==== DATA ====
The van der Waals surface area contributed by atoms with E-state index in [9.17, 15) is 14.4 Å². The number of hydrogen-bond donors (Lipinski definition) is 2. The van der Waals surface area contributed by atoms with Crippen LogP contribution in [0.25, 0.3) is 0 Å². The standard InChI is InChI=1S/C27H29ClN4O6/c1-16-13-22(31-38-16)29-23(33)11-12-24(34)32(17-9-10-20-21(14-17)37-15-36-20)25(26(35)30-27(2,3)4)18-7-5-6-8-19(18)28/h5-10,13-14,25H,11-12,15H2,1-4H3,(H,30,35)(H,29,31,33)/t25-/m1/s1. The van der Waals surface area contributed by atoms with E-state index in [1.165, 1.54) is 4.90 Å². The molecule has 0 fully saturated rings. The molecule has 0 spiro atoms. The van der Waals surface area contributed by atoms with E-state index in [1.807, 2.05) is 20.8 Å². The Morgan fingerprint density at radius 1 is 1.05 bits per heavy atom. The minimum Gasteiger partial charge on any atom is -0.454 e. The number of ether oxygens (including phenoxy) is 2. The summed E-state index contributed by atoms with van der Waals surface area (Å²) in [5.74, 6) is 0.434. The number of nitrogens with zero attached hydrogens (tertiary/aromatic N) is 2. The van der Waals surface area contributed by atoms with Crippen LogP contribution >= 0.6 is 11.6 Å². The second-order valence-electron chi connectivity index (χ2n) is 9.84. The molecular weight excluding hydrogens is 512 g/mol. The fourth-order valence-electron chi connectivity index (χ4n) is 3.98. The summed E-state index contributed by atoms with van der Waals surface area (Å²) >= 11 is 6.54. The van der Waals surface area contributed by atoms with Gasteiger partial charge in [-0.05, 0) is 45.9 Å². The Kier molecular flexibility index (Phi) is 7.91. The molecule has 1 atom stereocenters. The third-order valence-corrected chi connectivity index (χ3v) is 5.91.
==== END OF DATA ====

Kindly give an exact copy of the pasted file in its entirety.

The van der Waals surface area contributed by atoms with E-state index in [9.17, 15) is 14.4 Å². The number of hydrogen-bond donors (Lipinski definition) is 2. The van der Waals surface area contributed by atoms with Crippen LogP contribution in [0.25, 0.3) is 0 Å². The standard InChI is InChI=1S/C27H29ClN4O6/c1-16-13-22(31-38-16)29-23(33)11-12-24(34)32(17-9-10-20-21(14-17)37-15-36-20)25(26(35)30-27(2,3)4)18-7-5-6-8-19(18)28/h5-10,13-14,25H,11-12,15H2,1-4H3,(H,30,35)(H,29,31,33)/t25-/m1/s1. The van der Waals surface area contributed by atoms with E-state index in [1.165, 1.54) is 4.90 Å². The molecule has 0 fully saturated rings. The molecule has 0 spiro atoms. The van der Waals surface area contributed by atoms with E-state index in [1.807, 2.05) is 20.8 Å². The Morgan fingerprint density at radius 1 is 1.05 bits per heavy atom. The minimum Gasteiger partial charge on any atom is -0.454 e. The number of ether oxygens (including phenoxy) is 2. The summed E-state index contributed by atoms with van der Waals surface area (Å²) in [5.74, 6) is 0.434. The number of nitrogens with zero attached hydrogens (tertiary/aromatic N) is 2. The van der Waals surface area contributed by atoms with Crippen LogP contribution >= 0.6 is 11.6 Å². The second-order valence-electron chi connectivity index (χ2n) is 9.84. The molecular weight excluding hydrogens is 512 g/mol. The fourth-order valence-electron chi connectivity index (χ4n) is 3.98. The summed E-state index contributed by atoms with van der Waals surface area (Å²) >= 11 is 6.54. The van der Waals surface area contributed by atoms with Gasteiger partial charge in [-0.05, 0) is 45.9 Å². The Kier molecular flexibility index (Phi) is 7.91. The molecule has 1 atom stereocenters. The third-order valence-corrected chi connectivity index (χ3v) is 5.91.